Ancestors: Hearing Their Stories Reminds Me of the Importance of Mine

ancestors2

My great-grandmother as a child in Mexico; my great-great-great-great-great grandfather Friedrich Wyneken; the wall in my hall with my kids’ photos

I am writing the true Amish story of my friends Ora Jay and Irene Eash. In one of my conversations Irene mentioned that she had a famous relative. I love this story!

The Amish are a story-telling people, and perhaps the best-known story in Amish circles is that of Jacob Hochstetler, an eighteenth-century Amish man who lived with his family on the Pennsylvania frontier. In 1757, as the French and Indian War reached their corner of the world, the Hochstetlers awoke one night to find Native Americans attacking their cabin. Two of Hochstetler’s sons, Christian and Joseph, reached for their hunting guns, but Jacob would have none of it; he forbade them to use violence. Instead, the family took refuge in the cellar. The mother, one son, and one daughter were killed. Two of the surviving sons later fathered large families, from which a sizable percentage of today’s Amish population can trace its ancestry—no doubt one of the reasons the story is so often repeated. 1

Hearing stories like this makes me consider my ancestors. Ancestors on my maternal grandfather’s side came from Kansas. They were farmers who moved to California during the Great Depression. On my maternal grandmother’s side, my great grandparents came from Mexico. They moved to California around the same time, and my grandmother grew up living in a box car. Humble beginnings for both families!

On my paternal grandmother’s side, my great-grandparents were German immigrants. Great-great-grandfather came to the United States with six nearly grown daughters, all of them over six feet tall! (That must be where I got my size 11 shoe from, even though I am only 5’6”.)

But my favorite discovery was hearing about my paternal grandfather’s family. My great-great-great-great-great grandfather was Friedrich Wyneken (1773-1863), a German missionary who became a circuit preacher, reaching out to the German immigrants in the midwest. Seeing the great need, he returned to Germany and recruited missionaries to help. He also was the first president of Concordia Theological Seminary.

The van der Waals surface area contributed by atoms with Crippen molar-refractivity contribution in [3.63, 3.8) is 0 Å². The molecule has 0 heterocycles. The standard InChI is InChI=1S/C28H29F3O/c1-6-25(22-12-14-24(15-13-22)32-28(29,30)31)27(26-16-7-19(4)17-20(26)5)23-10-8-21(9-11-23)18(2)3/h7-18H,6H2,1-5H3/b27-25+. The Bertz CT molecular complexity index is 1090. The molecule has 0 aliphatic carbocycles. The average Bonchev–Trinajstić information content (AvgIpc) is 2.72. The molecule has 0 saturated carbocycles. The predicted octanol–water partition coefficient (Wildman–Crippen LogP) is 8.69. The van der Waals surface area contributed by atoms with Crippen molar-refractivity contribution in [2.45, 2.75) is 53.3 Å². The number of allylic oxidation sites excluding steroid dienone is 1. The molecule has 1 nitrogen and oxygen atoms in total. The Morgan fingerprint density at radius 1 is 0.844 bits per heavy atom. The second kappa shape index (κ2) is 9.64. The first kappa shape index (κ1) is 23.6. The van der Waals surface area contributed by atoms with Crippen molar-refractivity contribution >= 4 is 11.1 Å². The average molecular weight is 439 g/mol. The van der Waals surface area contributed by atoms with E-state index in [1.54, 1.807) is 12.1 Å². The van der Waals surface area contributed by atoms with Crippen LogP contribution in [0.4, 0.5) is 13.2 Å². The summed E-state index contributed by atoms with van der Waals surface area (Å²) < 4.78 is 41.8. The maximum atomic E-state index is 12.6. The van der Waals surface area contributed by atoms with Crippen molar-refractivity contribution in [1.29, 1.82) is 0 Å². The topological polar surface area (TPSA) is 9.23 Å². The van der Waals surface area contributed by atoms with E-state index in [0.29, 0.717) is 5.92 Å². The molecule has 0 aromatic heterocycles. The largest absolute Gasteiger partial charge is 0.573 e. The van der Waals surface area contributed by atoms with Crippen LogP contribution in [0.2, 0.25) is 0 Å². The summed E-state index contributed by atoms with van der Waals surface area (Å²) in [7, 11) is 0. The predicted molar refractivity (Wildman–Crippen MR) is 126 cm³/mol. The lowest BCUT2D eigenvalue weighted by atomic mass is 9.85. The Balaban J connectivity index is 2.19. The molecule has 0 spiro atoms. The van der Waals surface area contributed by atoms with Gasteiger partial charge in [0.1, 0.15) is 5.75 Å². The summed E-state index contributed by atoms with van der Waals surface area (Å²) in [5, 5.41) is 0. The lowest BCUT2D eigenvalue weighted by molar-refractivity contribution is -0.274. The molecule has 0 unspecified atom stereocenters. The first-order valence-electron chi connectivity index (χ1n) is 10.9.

Since I grew up not knowing my biological father, I was an Christian, author, and speaker before I even understood my family’s history. It made me wonder if my ancestors ever prayed for their children and children to be servants of God. They no doubt did.

What thoughts does this leave me with?

  • Each of us came from amazing people and backgrounds, but it’s God who knew us before we were born (Psalm 139).
  • You never know how your prayers for your children, grandchildren, and even great-great-great-great-great grandchildren will play out . . . so pray!
  • Each life is precious. I’m here because others before me nurtured and celebrated life.
  • How I live my life matters. My children, grandchildren, and other descendants will have record of my story; the life I live will impact generations!

For the LORD is good and his love endures forever; his faithfulness continues through all generations. Psalm 100:5

Now, how about you? Who are you related to?

1 Kraybill, Donald B.; Nolt, Steven M.; Weaver-Zercher, David L. (2010-03-11). Amish Grace: How Forgiveness Transcended Tragedy (p. 103). Wiley. Kindle Edition.

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Tricia Goyer (77 Posts)

Tricia is the author of more than 30 books and has published more than 500 articles for national publications such as Focus on the Family, Today’s Christian Woman and HomeLife Magazine. She won the Historical Novel of the Year award in both 2005 and 2006 from American Christian Fiction Writers, and was honored with the Writer of the Year award from Mt. Hermon Writer's Conference in 2003. Tricia's book Life Interrupted was a finalist for the Gold Medallion Book Award in 2005. Tricia's co-written novel, The Swiss Courier, was a nominee for the Christy Awards.


Comments

  1. That is one of the most common stories that many people recount that if they would have fought back, they would have still been alive. I wonder though, if maybe they would have fought back, maybe all of them would have been killed?

    I love hearing my relatives stories, from now and from the past.

  2. I am a genealogist, so I love your article. My life’s work is gathering and recording information. Many of my ancestors were pastors during the reformation. One was poisoned for his beliefs. He had been a monk prior to this time. It’s amazing what the people of our past went through.

  3. I am just now finding some of my Mother’s ancestors. Thanks to my sweet daughter-in-law who does genealogy. I ask her some time ago, then last week she told me she was finding some. I got to see pictures of my great-grandparents on her side, but was sad because showed no picture of my grandmother. She died when my mother was only 5. So, she never knew much about her. I wasn’t even thinking about it when I knew her mother’s sister to ask questions. And, later she had Dementia. She also found mother’s great-grandparent. So I know last names from the women that we would have been kin to. Like Hunt and Ellis. Can’t wait for her to copy all of this for me. My nephews got some info about my daddy’s kin but didn’t show much except their names and marriages. She found other info. on some of the people. Like my great-grandfather had Asthma(which a lot of us have), and there was some kind of story written about him. Maxie Anderson

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